The internet fuels classroom innovation in schools across the country, but experts fear the Federal Communications Commission’s recent repeal of net neutrality rules jeopardizes that support.
While net neutrality rules were designed to ensure equal access to the internet, the December repeal effectively opens the door for internet service providers (ISPs) to disrupt access to content and charge companies to have their content prioritized.
But what does that mean for K–12 schools?
1. Educational Content Slows Down, Becomes Less Available
As South explains, the end of net neutrality gives ISPs the right to decide which content they will send down the pipe faster and which content to send down slower.
“And how are they going to make these decisions? Well, those content providers who are ready to pay for fast lanes are going to move fast. And those who can’t are going to move slow,” says South.
He worries that while movies and sporting events will zip along in the fast lane, educational content such as science resources and simulations will sit in traffic in the slow lane.
2. The Cost to Connect Increases
Another concern for South is that if ISPs begin charging content providers to add their content to the fast lane, that cost could then be passed on to schools.
“The big digital publishers will pay for the faster internet. But where is that cost going to land? Well, of course, they’re going to build it into their prices,” says South. “And so, even though your digital content from those publishers may come just as fast as it used to — because they can pay — the cost to the educator and the school will go up to maintain that.”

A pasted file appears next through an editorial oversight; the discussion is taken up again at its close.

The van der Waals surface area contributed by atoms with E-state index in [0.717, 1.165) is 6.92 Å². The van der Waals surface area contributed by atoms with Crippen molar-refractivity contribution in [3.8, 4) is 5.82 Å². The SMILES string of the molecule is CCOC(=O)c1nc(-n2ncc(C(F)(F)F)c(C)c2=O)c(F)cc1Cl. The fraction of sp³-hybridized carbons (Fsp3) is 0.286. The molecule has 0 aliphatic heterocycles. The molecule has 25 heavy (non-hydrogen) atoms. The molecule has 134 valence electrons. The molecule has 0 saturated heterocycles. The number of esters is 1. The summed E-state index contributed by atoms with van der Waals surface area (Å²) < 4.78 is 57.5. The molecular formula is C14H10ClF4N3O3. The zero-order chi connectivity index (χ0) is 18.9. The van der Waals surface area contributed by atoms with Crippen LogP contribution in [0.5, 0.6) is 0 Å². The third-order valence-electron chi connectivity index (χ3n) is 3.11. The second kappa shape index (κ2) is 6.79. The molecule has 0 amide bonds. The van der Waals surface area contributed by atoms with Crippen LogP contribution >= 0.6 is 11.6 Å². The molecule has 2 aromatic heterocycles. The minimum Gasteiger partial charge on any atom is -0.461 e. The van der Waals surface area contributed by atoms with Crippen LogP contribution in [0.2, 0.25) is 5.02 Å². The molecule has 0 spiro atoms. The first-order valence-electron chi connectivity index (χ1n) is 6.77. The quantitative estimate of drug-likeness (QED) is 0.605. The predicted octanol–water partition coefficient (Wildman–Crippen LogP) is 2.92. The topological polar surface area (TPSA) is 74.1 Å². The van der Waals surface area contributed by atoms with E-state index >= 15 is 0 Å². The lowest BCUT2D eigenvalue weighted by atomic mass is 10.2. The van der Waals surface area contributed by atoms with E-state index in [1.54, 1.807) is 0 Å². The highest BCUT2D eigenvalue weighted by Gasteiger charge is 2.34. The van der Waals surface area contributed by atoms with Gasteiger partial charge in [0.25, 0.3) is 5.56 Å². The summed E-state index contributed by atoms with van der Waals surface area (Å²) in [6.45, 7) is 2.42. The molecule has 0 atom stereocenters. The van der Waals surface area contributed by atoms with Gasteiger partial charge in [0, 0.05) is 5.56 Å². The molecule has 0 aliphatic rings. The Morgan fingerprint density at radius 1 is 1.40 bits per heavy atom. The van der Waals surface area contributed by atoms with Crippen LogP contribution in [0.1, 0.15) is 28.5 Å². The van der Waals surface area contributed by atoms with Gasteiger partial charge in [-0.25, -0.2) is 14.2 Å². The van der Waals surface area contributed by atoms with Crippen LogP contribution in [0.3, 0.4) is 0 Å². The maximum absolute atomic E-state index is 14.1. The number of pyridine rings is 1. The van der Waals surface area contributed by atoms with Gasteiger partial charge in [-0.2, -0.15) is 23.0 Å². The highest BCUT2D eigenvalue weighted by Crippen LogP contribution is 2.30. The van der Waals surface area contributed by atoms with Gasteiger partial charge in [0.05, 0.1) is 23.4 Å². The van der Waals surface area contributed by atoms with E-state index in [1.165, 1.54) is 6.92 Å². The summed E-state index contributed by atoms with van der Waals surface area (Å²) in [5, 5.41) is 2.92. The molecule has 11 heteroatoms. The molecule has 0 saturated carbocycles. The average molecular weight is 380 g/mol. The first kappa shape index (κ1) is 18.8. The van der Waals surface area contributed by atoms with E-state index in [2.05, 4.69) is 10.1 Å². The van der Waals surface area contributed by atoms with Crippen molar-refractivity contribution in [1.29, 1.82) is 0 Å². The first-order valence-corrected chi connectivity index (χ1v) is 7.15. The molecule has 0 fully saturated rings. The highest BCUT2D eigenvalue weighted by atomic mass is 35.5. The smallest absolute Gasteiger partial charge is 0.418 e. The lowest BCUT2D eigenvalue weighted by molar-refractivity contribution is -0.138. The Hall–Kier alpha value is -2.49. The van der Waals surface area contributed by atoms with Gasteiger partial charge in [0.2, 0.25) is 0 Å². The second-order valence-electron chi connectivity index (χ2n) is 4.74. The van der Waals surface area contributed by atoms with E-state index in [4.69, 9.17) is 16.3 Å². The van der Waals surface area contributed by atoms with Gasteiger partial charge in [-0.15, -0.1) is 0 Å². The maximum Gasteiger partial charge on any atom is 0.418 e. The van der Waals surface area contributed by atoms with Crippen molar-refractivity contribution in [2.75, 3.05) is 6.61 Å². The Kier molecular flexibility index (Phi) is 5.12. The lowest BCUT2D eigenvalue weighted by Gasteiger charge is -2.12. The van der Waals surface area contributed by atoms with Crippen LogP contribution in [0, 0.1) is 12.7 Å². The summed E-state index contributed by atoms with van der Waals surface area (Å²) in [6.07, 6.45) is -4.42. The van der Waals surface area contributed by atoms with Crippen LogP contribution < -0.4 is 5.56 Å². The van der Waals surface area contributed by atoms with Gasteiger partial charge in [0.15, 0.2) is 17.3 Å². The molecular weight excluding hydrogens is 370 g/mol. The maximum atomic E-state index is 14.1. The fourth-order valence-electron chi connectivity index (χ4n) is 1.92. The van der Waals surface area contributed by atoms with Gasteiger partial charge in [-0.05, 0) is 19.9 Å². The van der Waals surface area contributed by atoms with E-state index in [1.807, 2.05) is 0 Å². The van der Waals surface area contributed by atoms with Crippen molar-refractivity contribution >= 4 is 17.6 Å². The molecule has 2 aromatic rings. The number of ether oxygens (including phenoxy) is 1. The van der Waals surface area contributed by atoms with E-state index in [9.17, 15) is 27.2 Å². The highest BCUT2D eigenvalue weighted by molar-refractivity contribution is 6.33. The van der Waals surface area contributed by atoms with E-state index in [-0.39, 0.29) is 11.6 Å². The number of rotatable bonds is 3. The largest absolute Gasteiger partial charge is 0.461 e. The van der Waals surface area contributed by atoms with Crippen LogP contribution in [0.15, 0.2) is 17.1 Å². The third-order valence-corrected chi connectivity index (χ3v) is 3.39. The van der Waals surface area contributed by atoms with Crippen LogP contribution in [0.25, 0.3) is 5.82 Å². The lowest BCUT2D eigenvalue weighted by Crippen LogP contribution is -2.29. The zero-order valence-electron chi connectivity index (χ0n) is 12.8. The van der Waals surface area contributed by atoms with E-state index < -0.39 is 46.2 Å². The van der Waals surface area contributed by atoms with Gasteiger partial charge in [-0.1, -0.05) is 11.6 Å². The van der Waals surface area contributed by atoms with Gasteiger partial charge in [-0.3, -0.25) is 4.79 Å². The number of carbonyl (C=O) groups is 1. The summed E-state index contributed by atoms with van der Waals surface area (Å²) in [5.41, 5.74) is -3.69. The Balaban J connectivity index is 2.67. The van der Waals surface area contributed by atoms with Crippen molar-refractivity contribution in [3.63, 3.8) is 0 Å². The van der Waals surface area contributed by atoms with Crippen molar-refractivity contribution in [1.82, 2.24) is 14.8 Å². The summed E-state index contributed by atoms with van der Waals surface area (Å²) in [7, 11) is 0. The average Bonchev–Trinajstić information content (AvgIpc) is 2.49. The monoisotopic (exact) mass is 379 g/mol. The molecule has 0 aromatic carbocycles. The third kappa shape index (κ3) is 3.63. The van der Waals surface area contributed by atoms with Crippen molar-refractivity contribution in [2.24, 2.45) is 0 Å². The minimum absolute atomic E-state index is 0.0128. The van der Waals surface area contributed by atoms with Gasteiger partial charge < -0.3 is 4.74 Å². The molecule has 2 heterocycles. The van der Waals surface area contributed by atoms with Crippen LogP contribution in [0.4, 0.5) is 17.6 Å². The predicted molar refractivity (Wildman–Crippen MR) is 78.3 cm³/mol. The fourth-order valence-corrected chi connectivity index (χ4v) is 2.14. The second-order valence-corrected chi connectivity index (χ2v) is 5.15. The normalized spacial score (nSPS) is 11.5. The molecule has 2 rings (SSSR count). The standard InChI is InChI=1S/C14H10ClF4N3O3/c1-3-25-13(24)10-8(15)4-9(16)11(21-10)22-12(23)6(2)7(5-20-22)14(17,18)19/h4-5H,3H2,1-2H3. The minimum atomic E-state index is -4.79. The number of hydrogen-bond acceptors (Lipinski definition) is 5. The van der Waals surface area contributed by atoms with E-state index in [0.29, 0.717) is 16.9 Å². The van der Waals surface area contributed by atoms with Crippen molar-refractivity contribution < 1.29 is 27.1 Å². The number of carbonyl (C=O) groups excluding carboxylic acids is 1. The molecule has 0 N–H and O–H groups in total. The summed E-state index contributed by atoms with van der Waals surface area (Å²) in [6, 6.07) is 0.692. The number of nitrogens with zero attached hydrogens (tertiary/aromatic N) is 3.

3. The Homework Gap Will Potentially Deepen
Home connectivity is already an equity issue in schools but, as both South and Marie Bjerede, CoSN’s principal of leadership initiatives, explain, the net neutrality repeal could add to that problem if ISPs charge higher prices for faster home access.
“If there’s a decision to make regular internet access at home more expensive, some students might be in the slow lane and not able to have a good experience accessing digital resources,” says Bjerede. “Then teachers will not only not know when they assign digital homework which students have internet and which ones don’t, but which ones have high quality internet and which ones have poor quality internet.”
South says that means the quality of education provided to students from lower socioeconomic backgrounds could be “impacted disproportionately.”
4. Education Technology Innovation Could Be Reduced
Now that the net neutrality rules have been repealed, small startups with new education technology offerings may also be at a disadvantage. If they can’t pay the same fees as larger, established organizations, it could be tough for their new offerings to succeed — or even get noticed.
As South explains, “If you think about a new company, a startup — and they have some really great new idea to help educators — in order to get their product in front of educators, they may have to pay to make their service fast enough to make it compelling to educators. While the big publishers have the deep pockets to pay for that extra speed, the small ones may not.”
What Schools Can Do Today to Protect Connectivity
Net neutrality legislation is pending in several states and 22 attorneys general have sued the FCC in an attempt to reverse the ruling, according to Ars Technica. There also is discussion of a legislative solution to the net neutrality repeal in the Senate, but Krueger doesn’t see that happening anytime soon and advises schools to protect themselves now.
First, he recommends joining a statewide or regional education network because it will have more bargaining power. But, if that’s not an option, schools and districts can include language that provides net neutrality provisions in their ISP contracts.
Ron Reyer, director of technology services at Bethel Park School District, says his district is part of a regional education network, and during negotiations with ISPs, the network included net neutrality provisions in its contract.